The Analysis of the Global Change using Hurst Re Scaling
S.I.Outcalt : Emeritus Professor of Physical Geography, University of Michigan
Abstract: Three data sets used to document the case for anthropogenic global warming were analyzed using Hurst Rescaling. The analysis indicated that a more likely interpretation of the data is that the observed linear trend in global temperatures is an artifact of regime shifts. The dramatic “hockey stick” trace, which began in 1976 accompanied by a major transition in the Pacific Decadal Oscillation, ends at the onset of the 21st Century and might be better termed the modern warming regime. This regime was replaced by a pronounced cooling regime. These observations attenuate the demonic interpenetration of the linear trend in the historic global temperature data.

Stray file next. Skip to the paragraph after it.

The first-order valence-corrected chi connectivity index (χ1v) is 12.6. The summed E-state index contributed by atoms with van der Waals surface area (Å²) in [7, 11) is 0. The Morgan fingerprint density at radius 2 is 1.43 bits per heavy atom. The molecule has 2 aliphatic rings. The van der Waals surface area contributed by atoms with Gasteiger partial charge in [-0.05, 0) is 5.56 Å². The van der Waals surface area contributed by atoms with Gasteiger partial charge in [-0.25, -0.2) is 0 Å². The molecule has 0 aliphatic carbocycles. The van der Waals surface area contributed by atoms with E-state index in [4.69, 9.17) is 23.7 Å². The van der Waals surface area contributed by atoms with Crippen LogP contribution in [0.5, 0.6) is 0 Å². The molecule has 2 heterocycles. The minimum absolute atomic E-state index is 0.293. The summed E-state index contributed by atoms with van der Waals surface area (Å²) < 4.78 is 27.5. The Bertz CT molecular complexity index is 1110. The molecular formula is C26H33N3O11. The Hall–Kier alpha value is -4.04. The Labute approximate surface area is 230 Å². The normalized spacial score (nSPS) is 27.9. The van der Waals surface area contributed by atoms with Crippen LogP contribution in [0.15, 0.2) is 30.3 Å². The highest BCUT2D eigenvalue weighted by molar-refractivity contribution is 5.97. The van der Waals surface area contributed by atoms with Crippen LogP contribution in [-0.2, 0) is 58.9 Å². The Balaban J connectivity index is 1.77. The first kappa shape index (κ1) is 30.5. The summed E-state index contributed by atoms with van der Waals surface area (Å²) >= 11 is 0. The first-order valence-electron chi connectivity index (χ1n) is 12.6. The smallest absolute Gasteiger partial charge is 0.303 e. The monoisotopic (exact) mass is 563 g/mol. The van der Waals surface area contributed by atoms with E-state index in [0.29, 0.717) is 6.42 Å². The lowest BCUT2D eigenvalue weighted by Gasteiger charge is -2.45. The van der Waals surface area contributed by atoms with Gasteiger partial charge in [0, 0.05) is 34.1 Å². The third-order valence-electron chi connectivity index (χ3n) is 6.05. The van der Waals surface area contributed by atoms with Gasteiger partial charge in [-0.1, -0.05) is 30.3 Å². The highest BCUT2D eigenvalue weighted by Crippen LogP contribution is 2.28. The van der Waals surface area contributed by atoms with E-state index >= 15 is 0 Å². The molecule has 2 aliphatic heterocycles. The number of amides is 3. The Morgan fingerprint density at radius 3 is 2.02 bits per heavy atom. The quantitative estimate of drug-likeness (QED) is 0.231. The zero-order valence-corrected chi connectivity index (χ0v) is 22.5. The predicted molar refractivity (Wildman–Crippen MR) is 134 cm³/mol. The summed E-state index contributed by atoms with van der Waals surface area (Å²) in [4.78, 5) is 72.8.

Introduction: Hurst Re Scaling or Integral Inflection Analysis is a simple operation which is used to detect regime transitions in serial data. Although it is seldom employed the technique of has been demonstrated to be extremely effective in the detection of regime shifts in serial data [Outcalt et.al.(1997), Runnalls and Oke (2006)]. The method is named in honor of H.E.Hurst, who used the extremes of the integral of deviations from the record mean of serial data to analyze persistence in time series. The method is based on the assumption that most natural data is composed of regimes ranging in scale for geologic epochs to turbulence. In this world view nature has a strongly fractal structure with serial regimes covering the entire range of space and time.